What the coronavirus will teach about climate change

What the coronavirus will teach about climate change

Coronavirus and climate change. The analysis of the Financial Times

Imagine that you left Earth before the coronavirus and returned this week. This is more or less what happened to a team of 87 people on board the icebreaker Polarstern, who has spent the last six months researching the climate in the Arctic and returned to the mainland a few days ago – writes the FT .

The world that welcomed them is familiar, but it has changed. Smiles have been replaced by masks; people avoid themselves when walking on the street. And while the researchers were at sea, the topic they were studying – climate change and emissions – underwent the biggest change in our lives. With the world in isolation, emissions will see their biggest drop this year since World War II. The 140 million euro project, known as the Mosaic Expedition, is one of the most ambitious polar research programs ever undertaken. Many of their observations show, depressingly, that warming in the Arctic is underway. Climate change hasn't taken a break, although coronavirus has devastated the global economy and, unfortunately, hundreds of thousands of lives. A particular concern is that the expedition has observed very low ozone levels, raising the question of whether this is related to the ozone hole above the Arctic. (Further analysis must be done before we can say for sure.)

Although carbon dioxide emissions have declined considerably during the pandemic, this is only a small piece if measured on a planetary scale. The drop in emissions in 2020 – about 8 percent less than last year – will still lead us on the right path to achieve the Paris agreement's goal of limiting heating to 1.5 degrees centigrade. The Earth's atmosphere has hardly noticed it: carbon dioxide concentrations reached a new record last month. This may sound counterintuitive, but CO2 remains in the atmosphere for a long time – more than a century. As long as we continue to pump it into the air, it will continue to accumulate.

Other data point darkly in the same direction: this year has seen the hottest May ever recorded by modern instrumentation. Meanwhile, Greenland has seen unusually high melting ice levels this spring, suggesting that more ice will come in the summer. So if isolation weren't enough to heal the planet, should we give up hope? It may seem depressing to think that even after all the planes stopped flying and normal life stopped, the warming of the atmosphere continued. Despite the popularity of satellite imagery showing pollution eliminated in a handful of large cities, the state of the planet remains roughly the same.

But there is good news. The pandemic has had a major impact on something that is critical to tackling climate change: our values. Life under the coronavirus has forced everyone to take collective action to protect the health of the other and to realize that it is worth preparing for distant threats. As the Polarstern team adjusts to life on land in the midst of the coronavirus, it may be surprising that the deeper changes brought about by the disease are those that are not immediately visible to the eye. Isolation has been a period of prolonged reflection and has meant that many have given priority to collective security over individual freedom.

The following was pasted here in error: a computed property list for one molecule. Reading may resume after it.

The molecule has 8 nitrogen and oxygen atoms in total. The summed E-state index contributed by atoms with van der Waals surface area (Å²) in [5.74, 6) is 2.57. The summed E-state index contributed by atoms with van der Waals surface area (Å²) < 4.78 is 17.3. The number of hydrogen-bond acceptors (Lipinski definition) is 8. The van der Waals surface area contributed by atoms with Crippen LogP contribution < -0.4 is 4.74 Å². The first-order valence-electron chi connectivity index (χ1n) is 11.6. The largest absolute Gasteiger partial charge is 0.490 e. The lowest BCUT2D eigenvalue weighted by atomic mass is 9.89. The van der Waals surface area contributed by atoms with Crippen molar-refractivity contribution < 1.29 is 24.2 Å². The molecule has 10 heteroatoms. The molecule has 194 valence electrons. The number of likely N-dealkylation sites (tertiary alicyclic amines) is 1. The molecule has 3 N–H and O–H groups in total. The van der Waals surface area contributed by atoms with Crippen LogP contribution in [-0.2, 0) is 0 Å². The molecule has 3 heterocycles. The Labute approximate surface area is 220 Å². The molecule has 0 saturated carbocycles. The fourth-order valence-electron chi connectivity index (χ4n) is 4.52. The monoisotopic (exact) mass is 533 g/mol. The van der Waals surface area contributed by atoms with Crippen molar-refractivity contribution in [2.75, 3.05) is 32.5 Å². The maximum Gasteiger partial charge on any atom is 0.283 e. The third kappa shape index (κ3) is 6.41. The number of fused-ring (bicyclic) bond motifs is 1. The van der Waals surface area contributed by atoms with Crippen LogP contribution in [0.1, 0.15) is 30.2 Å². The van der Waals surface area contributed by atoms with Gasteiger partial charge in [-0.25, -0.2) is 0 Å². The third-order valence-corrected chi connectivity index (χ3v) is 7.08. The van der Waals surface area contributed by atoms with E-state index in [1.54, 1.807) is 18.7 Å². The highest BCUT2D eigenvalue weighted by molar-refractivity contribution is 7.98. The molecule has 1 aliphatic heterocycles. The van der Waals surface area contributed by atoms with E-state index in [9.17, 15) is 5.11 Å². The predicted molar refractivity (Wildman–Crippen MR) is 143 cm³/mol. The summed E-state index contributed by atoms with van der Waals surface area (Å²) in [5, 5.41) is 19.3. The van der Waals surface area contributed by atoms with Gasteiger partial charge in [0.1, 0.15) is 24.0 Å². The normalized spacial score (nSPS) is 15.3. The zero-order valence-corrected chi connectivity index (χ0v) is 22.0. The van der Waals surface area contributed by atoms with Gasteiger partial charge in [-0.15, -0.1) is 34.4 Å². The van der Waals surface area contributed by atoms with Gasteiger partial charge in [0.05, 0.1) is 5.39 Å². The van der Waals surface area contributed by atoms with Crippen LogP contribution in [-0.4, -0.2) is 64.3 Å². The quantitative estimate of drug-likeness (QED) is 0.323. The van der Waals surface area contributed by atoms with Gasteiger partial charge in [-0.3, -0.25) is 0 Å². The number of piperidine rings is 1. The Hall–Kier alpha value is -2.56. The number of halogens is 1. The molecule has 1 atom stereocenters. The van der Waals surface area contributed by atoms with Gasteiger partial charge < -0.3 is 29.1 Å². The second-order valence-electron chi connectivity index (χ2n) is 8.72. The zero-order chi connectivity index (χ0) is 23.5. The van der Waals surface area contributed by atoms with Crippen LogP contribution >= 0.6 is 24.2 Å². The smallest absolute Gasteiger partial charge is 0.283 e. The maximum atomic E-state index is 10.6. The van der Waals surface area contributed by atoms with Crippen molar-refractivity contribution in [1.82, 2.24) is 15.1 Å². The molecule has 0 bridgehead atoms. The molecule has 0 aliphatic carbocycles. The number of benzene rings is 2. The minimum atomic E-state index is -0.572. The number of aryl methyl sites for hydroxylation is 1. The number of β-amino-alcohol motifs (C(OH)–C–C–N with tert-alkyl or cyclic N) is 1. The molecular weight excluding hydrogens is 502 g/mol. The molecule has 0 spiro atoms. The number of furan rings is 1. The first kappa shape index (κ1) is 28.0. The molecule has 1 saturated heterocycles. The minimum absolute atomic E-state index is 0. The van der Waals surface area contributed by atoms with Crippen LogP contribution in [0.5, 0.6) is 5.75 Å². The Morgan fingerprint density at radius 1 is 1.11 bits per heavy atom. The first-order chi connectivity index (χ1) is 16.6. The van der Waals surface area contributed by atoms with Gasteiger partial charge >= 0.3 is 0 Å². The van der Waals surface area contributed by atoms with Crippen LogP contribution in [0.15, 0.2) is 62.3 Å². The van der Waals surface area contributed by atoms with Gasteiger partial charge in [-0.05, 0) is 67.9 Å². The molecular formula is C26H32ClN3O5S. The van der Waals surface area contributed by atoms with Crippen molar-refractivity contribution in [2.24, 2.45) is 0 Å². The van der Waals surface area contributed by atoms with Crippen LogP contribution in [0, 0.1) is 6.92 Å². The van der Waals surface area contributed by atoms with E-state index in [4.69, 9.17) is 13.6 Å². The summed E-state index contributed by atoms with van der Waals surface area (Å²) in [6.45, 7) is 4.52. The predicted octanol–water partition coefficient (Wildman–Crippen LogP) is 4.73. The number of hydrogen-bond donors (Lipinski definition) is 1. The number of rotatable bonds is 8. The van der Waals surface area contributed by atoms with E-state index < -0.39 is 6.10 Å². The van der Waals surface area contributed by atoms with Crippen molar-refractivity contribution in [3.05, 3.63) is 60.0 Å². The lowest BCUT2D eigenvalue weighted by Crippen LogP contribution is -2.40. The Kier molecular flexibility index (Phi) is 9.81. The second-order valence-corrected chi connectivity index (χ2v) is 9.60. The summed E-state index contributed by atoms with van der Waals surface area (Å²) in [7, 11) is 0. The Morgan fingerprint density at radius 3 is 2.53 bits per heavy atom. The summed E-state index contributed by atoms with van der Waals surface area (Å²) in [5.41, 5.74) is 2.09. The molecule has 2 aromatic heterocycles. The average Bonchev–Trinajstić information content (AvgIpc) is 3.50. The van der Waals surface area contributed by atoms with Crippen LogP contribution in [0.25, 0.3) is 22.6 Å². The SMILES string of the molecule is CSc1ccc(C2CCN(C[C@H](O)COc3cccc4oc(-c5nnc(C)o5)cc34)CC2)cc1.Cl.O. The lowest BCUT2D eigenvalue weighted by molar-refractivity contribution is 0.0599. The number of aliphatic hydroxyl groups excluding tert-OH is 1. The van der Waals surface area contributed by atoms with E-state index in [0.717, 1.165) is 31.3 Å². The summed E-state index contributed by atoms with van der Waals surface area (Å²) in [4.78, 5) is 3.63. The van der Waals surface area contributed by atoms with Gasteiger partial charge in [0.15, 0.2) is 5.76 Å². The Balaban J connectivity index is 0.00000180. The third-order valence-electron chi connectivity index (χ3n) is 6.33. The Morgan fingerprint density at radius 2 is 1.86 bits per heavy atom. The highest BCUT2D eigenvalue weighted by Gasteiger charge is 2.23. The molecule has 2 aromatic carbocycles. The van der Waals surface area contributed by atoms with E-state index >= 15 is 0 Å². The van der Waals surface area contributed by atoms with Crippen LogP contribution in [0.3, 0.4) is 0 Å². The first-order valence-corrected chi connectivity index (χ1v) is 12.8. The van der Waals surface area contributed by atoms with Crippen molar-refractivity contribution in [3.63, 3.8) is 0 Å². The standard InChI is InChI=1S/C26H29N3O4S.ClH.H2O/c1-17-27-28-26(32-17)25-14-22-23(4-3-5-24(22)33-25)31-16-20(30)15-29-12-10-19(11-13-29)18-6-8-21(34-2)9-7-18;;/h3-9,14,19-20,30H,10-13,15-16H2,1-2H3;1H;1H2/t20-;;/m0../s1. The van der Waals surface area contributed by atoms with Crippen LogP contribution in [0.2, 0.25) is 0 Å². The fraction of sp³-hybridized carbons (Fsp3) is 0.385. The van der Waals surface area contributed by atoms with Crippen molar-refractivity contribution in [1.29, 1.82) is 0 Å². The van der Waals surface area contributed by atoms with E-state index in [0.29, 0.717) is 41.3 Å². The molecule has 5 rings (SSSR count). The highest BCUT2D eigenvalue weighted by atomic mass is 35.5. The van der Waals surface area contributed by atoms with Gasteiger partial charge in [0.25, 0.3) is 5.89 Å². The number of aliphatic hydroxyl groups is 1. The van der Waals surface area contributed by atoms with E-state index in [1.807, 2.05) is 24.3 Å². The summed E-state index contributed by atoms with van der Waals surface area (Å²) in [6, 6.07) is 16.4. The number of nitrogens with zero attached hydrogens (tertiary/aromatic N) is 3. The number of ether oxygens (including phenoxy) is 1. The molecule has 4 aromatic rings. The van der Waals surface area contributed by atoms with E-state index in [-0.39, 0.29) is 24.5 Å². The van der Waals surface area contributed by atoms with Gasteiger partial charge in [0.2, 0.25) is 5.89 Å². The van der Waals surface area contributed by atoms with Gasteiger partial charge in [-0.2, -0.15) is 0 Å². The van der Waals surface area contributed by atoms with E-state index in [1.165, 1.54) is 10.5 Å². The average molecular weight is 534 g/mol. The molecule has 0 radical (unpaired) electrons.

It is also the antithesis of the culture of instant gratification that fueled many habits that are not very positive for the environment, such as flying away for a weekend or shopping for fast fashion. Many researchers and climate activists are calmly optimistic about a change in attitude that will bring long-term benefits to the climate. The pandemic was also an opportunity to imagine what our future could be like, given that the future we expected has changed. As for the Polarstern, there is now a new crew and a new team of researchers aboard the icebreaker. The search will continue throughout the summer, until the end of the Mosaic expedition scheduled for next October. And when the last team of researchers returns to earth this fall, what kind of new world will await them? It will likely be a world where coronavirus is not totally under control – and neither is global emissions. But it could be a world where, even as the warming continues, our mentality is at least better prepared to face long-term climate change.

(Excerpt from the international press review by Epr Comunicazione)

This is a machine translation from Italian language of a post published on Start Magazine at the URL https://www.startmag.it/energia/cosa-insegnera-il-coronavirus-al-cambiamento-climatico/?utm_source=rss&utm_medium=rss&utm_campaign=cosa-insegnera-il-coronavirus-al-cambiamento-climatico on Sat, 20 Jun 2020 05:54:01 +0000.